5. And I don't quite get how it's dipping into the dirt to compare one brutally unjust system with another brutally unjust system. The problem with some critics of CPS is that they fail - either out of some false sense of decorum or out of lack of knowledge - to really tell it like it is. If critics of CPS can't describe CPS as they are, then the world will never know CPS for what they are.

    And if people continue to think that for the most part CPS is a good agency, and what happened with the Baynes is just a freak occurence, nothing will ever change. People must understand the true nature of CPS. When children are taken from loving parents with no real evidence, and when this occurs year after year, country after country, it IS comparable to the worst atrocities in history.

    The dirt you say I am dipping in is there - we must acknowledge it is there - and the dirt is that CPS can and does - all the time - take children from good loving parents. They do it because they can get away with it. And they can get away with it because not enough people understand what CPS really is all about. If enough people really understood what was happening, this insanity would stop tomorrow.

    I have studied this problem in depth. I've met with victims, I heard their histories in depth, I've communicated with I don't know how many parents and former foster children. Their stories are heartbreaking, full of pain, suffering, injustice, cruelty beyond belief. I've read legal cases. I have studied CPS all over the world. It is the same, all over the world. Horrifically destructive and evil. If you find it offensive for me to say that, all I can say is please do more research. Dig deeper. Even if it brings you into, as you may put it, the dirt.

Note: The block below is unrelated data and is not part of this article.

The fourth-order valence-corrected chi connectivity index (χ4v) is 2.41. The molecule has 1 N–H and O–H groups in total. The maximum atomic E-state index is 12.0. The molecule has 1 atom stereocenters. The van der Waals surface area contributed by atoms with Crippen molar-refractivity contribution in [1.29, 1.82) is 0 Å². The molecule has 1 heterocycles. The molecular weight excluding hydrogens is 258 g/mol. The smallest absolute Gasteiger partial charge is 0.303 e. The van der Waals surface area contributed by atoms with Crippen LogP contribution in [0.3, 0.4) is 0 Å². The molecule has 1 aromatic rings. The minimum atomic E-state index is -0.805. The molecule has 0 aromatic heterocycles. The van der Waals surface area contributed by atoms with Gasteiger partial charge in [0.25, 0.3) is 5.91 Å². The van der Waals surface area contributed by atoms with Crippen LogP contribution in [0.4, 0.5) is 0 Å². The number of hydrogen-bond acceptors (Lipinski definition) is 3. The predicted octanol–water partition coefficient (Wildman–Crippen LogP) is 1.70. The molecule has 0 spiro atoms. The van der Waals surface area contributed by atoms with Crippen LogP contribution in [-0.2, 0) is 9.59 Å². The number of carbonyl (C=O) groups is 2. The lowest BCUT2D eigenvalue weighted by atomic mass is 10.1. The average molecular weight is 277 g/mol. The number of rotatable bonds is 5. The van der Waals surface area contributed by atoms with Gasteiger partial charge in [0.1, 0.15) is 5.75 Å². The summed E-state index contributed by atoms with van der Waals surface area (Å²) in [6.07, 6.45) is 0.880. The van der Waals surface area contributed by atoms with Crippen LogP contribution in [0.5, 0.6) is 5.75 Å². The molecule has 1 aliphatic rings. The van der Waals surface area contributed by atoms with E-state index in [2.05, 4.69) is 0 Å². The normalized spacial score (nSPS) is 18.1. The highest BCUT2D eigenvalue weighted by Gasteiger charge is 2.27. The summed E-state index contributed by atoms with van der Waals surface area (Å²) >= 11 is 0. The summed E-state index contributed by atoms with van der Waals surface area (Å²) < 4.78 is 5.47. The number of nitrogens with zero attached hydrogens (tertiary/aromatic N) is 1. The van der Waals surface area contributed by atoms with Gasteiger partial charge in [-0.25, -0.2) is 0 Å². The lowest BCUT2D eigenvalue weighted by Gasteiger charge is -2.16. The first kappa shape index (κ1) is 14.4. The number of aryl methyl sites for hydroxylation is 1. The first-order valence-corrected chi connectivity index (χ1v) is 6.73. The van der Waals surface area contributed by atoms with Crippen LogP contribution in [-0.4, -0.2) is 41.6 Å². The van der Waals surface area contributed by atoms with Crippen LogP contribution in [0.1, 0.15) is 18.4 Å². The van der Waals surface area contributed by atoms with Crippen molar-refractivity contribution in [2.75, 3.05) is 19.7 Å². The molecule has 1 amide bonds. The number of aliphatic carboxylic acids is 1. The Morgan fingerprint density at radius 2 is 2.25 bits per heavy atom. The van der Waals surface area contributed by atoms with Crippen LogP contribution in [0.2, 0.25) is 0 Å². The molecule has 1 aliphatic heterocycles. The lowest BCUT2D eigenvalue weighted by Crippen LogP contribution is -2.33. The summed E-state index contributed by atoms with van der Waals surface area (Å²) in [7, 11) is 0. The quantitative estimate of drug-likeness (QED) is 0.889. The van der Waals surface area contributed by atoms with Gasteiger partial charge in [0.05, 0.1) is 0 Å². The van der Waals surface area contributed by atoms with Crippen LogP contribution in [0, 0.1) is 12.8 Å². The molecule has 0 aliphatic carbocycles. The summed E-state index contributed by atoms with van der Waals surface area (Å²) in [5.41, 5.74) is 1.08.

6. Hello CPS, I will make this brief. Clearly you have a history, background, knowledge and experience with the issues that must be addressed if child protection services in our country are to effectively help children without harming the innocent, both children and parents.

    Please understand that this site for the moment has been dedicated to speak on behalf of one family in particular and the widespread concerns that seem to be systemic to this social service. When you write I sense that we are on the same side. Is it possible for you then to stay on topic rather than quarreling with me over semantics?

    Because the dirt (evidence of horrors) is there, as you say, then we should cite it, but the dirt is not in labels and vicious name associations. That was my point. Evidence convinces reasonable people. Slander slams the door on potential for change. You wrote, “If enough people really understood what was happening, this insanity would stop tomorrow.” I believe you are correct. They will only understand, however, if they listen, and the change makers will not listen to what sounds irrational.